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Stop Bottling Your Emotions At Work

Jun 09, 2017
World Class Faculty & Research

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SMITH BRAIN TRUST – All those emotions you've been bottling up in the workplace in the interest of projecting a professional image? You might have been better off letting some of them fly free.

Recent research from Myeong-Gu Seo, associate professor at the University of Maryland's Robert H. Smith School of Business, and Michael Parke, assistant professor at the London School of Business, shows that workplaces where employees feel comfortable expressing their feelings tend to be more productive, creative and innovative.

Who knew? For years, office culture has instilled the idea that emotion has no place in the workplace. "For a long time, the dominant perspective," says Seo, "has been that emotion is the opposite of rationality."

Now, a growing body of evidence across disciplines suggests that's not true. In affective neuroscience, for example, researchers are discovering that without emotions, there can be no rationality. "We have taken emotions for granted for a long time and treated it as something malfunctioning, or as the opposite of good management," he says. "What  psychologists and neuroscientists are now telling us is that, no, actually, it’s the other way around."

Seo, who teaches management and organization courses at the Smith School, says it typically falls to leaders to foster an environment that encourages emotional expressions.

Increasingly, managers are harnessing troves of data and analytics to make decisions and set an organization's path. Seo says emotions can play an important role. "Today we are putting together all kinds of information in the workplace to make the best decisions possible," Seo says. "Emotion is such a great information carrier."

In highly effective teams, colleagues share information with emotion, detect each other's emotion and react to it. When colleagues are encouraged to be open about their emotions, the researchers found, it can help establish stronger bonds in the workplace, improve productivity, spark creativity and reduce error rates, particularly in high-pressure or fast-changing situations.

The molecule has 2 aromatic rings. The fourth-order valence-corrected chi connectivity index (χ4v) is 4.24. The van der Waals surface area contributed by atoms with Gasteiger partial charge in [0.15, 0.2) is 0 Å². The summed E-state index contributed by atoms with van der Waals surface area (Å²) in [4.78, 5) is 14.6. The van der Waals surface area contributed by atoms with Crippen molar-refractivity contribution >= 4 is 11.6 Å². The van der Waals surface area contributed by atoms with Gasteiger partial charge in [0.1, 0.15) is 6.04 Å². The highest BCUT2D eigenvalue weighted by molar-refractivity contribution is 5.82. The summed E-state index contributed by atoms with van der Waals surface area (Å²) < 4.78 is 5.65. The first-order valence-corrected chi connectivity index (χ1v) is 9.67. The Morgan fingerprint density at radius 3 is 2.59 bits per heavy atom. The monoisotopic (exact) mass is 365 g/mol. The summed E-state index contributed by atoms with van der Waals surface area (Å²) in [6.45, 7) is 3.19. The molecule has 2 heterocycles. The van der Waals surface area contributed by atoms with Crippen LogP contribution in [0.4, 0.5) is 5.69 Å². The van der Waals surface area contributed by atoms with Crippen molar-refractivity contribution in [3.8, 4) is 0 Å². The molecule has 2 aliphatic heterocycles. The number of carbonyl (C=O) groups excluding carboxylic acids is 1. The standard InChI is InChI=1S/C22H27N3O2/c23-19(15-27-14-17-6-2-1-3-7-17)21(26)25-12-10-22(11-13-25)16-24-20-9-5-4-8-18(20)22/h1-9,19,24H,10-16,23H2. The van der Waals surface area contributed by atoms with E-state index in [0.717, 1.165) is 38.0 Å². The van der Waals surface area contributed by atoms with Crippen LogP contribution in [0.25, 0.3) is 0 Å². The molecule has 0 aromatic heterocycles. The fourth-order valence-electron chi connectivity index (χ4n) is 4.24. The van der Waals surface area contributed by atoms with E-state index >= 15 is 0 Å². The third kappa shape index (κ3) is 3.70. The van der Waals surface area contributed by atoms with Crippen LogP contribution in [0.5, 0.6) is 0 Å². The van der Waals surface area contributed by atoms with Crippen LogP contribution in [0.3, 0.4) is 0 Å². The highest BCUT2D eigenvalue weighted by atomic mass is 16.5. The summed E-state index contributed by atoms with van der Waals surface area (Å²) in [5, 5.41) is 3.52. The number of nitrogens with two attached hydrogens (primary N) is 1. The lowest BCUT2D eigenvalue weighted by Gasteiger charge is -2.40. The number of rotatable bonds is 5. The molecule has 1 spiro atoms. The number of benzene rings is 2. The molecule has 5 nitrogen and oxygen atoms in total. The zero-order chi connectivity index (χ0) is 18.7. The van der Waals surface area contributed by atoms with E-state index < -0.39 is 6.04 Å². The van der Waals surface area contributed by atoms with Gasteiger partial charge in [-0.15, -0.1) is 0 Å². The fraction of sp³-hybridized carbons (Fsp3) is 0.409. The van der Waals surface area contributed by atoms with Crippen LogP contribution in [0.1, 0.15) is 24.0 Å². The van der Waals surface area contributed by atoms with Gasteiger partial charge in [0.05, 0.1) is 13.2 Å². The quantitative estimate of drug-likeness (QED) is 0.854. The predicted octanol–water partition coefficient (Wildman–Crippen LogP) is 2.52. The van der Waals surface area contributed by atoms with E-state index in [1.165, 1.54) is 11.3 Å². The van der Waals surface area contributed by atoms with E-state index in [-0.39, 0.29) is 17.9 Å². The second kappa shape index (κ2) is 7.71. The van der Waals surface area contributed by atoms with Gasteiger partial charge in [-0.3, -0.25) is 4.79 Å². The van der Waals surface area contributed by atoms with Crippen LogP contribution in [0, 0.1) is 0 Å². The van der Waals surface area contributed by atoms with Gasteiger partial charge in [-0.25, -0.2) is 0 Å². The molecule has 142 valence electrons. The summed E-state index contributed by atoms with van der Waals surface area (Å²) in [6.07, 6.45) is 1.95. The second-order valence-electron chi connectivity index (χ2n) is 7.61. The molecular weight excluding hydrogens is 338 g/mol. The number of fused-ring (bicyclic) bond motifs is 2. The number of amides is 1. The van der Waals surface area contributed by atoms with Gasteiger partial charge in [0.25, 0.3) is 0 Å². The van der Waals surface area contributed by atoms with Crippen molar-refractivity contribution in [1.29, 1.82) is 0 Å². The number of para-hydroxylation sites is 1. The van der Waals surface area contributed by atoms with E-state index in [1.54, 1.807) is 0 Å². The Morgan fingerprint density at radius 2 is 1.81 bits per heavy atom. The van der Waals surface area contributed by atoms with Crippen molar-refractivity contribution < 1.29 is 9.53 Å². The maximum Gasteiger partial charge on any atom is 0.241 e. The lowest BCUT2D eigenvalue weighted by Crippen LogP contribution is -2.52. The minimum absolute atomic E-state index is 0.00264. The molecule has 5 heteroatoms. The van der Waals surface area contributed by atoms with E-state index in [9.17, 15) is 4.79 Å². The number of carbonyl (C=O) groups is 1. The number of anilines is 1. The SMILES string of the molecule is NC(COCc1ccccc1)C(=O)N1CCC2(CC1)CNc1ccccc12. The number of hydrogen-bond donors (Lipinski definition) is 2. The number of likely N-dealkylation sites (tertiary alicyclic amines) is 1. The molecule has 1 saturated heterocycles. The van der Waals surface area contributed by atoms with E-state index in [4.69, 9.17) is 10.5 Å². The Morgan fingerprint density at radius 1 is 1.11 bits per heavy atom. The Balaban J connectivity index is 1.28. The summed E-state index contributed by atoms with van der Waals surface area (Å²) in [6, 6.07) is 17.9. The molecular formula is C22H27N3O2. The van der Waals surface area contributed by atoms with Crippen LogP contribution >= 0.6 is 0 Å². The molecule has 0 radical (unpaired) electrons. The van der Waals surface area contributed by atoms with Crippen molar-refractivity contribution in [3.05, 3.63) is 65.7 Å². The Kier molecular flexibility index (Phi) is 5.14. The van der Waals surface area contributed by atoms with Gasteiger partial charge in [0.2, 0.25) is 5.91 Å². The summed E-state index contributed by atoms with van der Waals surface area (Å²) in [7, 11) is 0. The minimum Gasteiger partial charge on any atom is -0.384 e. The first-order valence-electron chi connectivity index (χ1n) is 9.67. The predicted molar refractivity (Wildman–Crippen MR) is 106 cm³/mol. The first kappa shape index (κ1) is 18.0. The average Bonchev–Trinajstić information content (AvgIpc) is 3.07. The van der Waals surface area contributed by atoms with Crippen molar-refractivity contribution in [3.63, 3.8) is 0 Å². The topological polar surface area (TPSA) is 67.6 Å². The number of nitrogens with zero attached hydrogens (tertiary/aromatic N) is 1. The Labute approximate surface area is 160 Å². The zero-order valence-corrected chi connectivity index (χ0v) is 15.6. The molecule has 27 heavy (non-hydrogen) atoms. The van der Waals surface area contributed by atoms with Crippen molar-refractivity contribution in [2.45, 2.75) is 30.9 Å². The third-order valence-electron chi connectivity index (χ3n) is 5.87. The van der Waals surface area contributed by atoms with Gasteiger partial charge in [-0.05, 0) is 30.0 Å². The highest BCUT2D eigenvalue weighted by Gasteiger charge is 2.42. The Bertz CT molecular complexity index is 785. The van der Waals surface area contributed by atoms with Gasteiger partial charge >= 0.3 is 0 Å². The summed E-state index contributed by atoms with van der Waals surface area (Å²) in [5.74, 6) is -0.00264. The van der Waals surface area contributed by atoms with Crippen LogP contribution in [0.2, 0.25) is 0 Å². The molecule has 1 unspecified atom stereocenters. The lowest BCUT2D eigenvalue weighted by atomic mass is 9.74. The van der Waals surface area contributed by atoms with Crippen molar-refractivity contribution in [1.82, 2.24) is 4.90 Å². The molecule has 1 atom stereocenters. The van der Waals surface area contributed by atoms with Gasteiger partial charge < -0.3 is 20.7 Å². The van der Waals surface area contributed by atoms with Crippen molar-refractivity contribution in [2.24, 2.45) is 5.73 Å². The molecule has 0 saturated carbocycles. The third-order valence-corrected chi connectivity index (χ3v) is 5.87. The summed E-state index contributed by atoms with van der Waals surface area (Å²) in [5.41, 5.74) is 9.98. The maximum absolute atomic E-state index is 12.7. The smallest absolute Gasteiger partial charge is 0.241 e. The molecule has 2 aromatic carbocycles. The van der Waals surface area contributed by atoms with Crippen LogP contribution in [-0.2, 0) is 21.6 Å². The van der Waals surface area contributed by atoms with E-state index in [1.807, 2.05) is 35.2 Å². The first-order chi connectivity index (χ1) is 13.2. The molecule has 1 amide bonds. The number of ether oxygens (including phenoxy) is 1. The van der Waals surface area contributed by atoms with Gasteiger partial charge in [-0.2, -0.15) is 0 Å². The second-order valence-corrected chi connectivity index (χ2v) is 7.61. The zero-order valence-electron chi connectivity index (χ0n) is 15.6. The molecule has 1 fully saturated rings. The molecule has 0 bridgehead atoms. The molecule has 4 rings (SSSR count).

The researchers recommend that managers assess the emotion-sharing climate of their organization and look for new ways to engage staff, and spark authentic experiences and expressions of emotions.

"If you look at Google, for example, and other good organizations out there, they actually foster and utilize emotion rather than killing it," Seo says. 

For example, positive emotions are directly correlated to innovation and creative thinking, the researchers found. And that might help explain why innovative companies in Silicon Valley and elsewhere  have embraced playground-like work environments.

Still other organizations continue to struggle to produce innovative outcomes. "They might have the best HR systems in the world, but they struggle. It's because they are very serious. Nobody laughs. They suppress emotions, so people don't talk. They don't speak up," Seo says.

In many such organizations, he says, information flows from top to bottom, and never from bottom up. Lateral information sharing becomes limited and so does innovative outcomes, he says.

"It's true that sometimes emotions screw up," says Seo, "but emotions are such a wonderful adaptive system that humans beings have. Emotions are something to utilize, not to suppress or minimize, at work."

Read more: "The Role of Affect Climate in Organizational Effectiveness" is published by Academy of Management Review. 

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About the University of Maryland's Robert H. Smith School of Business

The Robert H. Smith School of Business is an internationally recognized leader in management education and research. One of 12 colleges and schools at the University of Maryland, College Park, the Smith School offers undergraduate, full-time and part-time MBA, executive MBA, online MBA, specialty master's, PhD and executive education programs, as well as outreach services to the corporate community. The school offers its degree, custom and certification programs in learning locations in North America and Asia.

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